Career Planning

Does your major align with your interests and career goals?

During your university career, you'll uncover clues about yourself that will help you choose an appropriate major and a meaningful career. Many university students change their majors before graduation as they realize their interests, but it's a good idea to start planning early.

Step 1: Assess your interests, skills and abilities

  • What things excite you?
  • What jobs or careers appeal to you?
  • What are your strengths? What areas do you need to develop?
  • What were your best subjects in high school and in university so far? Is there a pattern there?
  • What extracurricular activities interest you?
  • What skills did you develop in jobs, volunteer work or extra-curricular activities?
  • Do you like working under pressure or like to take your own time?
  • Do you want a nine-to-five job or would you like more flexibility?
  • Do you like to work alone or as a member of a team?

Step 2: Explore career options

  • Visit the Frank G. Lawson Information Centre and find out what careers relate to the majors you’re considering.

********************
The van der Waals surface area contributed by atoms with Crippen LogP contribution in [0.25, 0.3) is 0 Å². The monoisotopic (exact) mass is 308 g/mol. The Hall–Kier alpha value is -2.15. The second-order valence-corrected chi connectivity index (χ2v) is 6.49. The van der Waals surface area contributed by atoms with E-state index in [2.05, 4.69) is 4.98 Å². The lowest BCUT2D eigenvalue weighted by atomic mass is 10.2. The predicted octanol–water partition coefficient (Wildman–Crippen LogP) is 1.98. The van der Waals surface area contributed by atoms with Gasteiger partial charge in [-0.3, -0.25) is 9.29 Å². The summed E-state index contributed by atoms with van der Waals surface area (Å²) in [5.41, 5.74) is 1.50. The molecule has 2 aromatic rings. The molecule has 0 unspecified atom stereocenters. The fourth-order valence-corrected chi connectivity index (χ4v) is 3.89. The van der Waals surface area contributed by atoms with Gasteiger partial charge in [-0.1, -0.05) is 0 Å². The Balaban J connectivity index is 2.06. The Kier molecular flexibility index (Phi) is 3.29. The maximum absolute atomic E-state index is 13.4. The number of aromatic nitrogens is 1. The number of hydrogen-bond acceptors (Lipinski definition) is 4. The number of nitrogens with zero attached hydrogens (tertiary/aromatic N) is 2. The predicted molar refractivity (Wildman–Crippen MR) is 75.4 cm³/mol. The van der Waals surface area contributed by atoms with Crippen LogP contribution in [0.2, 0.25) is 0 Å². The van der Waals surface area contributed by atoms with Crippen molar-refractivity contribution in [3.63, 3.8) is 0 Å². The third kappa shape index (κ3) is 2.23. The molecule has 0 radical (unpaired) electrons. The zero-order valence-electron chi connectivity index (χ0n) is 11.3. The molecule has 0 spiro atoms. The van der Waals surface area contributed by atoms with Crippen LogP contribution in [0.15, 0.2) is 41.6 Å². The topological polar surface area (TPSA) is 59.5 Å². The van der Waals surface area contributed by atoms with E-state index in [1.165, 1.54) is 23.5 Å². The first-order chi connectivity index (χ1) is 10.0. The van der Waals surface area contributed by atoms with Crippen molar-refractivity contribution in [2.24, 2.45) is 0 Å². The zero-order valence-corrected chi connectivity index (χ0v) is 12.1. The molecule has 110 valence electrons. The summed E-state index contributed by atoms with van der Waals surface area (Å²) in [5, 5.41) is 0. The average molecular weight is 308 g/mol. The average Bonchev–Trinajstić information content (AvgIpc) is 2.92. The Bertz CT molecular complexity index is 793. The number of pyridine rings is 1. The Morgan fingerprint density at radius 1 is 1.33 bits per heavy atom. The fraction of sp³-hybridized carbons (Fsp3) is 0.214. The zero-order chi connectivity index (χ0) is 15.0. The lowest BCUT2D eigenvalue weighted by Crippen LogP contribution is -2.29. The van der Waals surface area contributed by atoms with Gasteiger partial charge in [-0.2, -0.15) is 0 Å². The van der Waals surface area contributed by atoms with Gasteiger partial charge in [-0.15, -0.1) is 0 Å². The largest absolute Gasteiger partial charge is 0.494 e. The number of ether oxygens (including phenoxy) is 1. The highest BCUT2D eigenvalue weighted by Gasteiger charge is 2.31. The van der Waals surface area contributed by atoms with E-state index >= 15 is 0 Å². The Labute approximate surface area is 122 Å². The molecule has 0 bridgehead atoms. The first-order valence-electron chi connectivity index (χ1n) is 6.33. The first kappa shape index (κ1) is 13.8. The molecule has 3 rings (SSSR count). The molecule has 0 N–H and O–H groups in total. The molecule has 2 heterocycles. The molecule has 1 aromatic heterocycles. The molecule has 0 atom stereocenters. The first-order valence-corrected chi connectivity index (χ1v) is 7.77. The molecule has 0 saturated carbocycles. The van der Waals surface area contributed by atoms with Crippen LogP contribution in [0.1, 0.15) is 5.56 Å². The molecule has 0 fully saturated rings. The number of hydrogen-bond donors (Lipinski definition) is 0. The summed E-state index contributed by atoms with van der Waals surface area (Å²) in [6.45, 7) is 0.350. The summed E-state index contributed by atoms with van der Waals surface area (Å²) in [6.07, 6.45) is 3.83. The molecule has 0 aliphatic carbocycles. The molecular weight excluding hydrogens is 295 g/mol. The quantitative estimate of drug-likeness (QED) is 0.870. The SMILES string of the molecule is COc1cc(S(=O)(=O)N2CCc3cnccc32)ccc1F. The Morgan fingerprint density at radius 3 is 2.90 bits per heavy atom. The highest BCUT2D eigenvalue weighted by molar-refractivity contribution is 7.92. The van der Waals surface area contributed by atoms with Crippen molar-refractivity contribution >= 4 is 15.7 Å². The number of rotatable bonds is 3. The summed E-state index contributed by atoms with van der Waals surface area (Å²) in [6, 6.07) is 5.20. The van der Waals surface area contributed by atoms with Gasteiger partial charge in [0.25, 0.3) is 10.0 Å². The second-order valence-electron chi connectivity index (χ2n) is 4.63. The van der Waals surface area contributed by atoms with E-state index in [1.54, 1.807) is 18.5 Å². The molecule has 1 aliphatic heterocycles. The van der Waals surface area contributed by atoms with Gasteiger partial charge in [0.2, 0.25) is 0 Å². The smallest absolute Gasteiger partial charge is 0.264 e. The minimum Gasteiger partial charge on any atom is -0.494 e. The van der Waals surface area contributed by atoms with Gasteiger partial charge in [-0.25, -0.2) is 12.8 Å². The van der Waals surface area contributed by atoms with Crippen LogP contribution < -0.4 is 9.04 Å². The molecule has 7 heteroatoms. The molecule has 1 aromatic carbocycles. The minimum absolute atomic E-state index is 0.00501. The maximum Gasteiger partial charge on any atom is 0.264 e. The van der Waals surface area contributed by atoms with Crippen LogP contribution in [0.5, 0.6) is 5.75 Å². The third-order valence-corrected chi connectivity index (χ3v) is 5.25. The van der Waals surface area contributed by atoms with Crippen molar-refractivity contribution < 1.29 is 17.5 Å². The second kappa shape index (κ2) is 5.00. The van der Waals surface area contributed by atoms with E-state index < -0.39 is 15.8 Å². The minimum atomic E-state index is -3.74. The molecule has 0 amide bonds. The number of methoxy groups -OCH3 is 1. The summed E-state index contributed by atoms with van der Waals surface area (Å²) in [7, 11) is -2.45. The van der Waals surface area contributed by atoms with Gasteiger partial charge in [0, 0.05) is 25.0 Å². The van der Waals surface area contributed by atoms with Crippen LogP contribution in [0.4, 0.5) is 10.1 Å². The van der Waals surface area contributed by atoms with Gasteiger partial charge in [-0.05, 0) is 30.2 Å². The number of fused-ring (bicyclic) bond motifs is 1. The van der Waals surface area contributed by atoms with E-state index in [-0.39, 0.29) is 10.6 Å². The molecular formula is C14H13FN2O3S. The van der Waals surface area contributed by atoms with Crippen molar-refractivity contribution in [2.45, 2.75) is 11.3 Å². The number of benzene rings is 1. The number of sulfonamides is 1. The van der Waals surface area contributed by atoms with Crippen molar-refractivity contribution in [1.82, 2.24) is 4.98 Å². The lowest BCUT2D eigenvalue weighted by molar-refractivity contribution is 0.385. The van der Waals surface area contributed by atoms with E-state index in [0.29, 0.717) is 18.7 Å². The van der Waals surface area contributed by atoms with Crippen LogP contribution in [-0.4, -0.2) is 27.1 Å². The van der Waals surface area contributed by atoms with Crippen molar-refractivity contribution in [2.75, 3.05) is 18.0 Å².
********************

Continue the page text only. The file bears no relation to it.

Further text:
• Attend the Halifax Career Fair in September and connect with over 90 of Canada's top employers. First-year students are encouraged to attend and explore the breadth of possibilities as you start thinking about your major.
  • Attend the Dalhousie Volunteer Fair in the fall and meet representatives from Halifax's leading not-for-profit organizations. Volunteer opportunities can help you develop skills that will contribute to your career development. Go to myCareer to register and learn more about upcoming events, workshops, and career fairs that will support your career development.
  • Talk to your family and friends. The people who are close to you know you the best and can offer a wealth of information and insight.
  • Talk to people working in the fields you're exploring. Most people love to talk about their field of work and have an interest in helping others, so don't be shy. If you're unsure of who to talk to, a professor might have some tips. Also, be sure to drop into the Career Services Centre—they can help you set up and prepare for an informational interview.

Step 3: Do a reality check and evaluate your options

  • If you're interested in being a doctor, are your grades competitive? Do you have a well-rounded application?
  • Does your desired occupation require an advanced degree that would be challenging to finance?
  • Do you have a strong interest in the arts, but your family is convinced you will become a Chartered Accountant like others in your family?
  • There are often ways to trouble-shoot some of these obstacles. Let us help you with your planning.